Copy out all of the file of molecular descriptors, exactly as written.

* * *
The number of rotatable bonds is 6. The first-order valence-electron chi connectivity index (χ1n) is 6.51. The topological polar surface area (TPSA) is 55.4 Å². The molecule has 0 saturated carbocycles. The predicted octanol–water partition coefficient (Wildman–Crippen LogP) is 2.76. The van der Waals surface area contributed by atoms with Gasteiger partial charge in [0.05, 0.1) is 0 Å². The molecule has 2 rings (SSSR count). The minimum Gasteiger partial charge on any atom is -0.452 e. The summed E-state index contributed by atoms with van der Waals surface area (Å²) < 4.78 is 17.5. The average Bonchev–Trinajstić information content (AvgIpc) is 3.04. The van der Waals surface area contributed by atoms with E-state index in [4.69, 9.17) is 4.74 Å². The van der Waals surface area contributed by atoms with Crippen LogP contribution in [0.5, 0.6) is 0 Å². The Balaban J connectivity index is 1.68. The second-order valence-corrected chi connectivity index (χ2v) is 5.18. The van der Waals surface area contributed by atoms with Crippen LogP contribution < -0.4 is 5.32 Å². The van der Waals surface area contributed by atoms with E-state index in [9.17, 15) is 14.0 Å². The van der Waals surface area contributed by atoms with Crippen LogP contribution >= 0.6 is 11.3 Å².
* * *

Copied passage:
The number of rotatable bonds is 6. The first-order valence-electron chi connectivity index (χ1n) is 6.51. The topological polar surface area (TPSA) is 55.4 Å². The molecule has 0 saturated carbocycles. The predicted octanol–water partition coefficient (Wildman–Crippen LogP) is 2.76. The van der Waals surface area contributed by atoms with Gasteiger partial charge in [0.05, 0.1) is 0 Å². The molecule has 2 rings (SSSR count). The minimum Gasteiger partial charge on any atom is -0.452 e. The summed E-state index contributed by atoms with van der Waals surface area (Å²) < 4.78 is 17.5. The average Bonchev–Trinajstić information content (AvgIpc) is 3.04. The van der Waals surface area contributed by atoms with E-state index in [4.69, 9.17) is 4.74 Å². The van der Waals surface area contributed by atoms with Crippen LogP contribution in [0.5, 0.6) is 0 Å². The Balaban J connectivity index is 1.68. The second-order valence-corrected chi connectivity index (χ2v) is 5.18. The van der Waals surface area contributed by atoms with Crippen LogP contribution < -0.4 is 5.32 Å². The van der Waals surface area contributed by atoms with E-state index in [9.17, 15) is 14.0 Å². The van der Waals surface area contributed by atoms with Crippen LogP contribution >= 0.6 is 11.3 Å².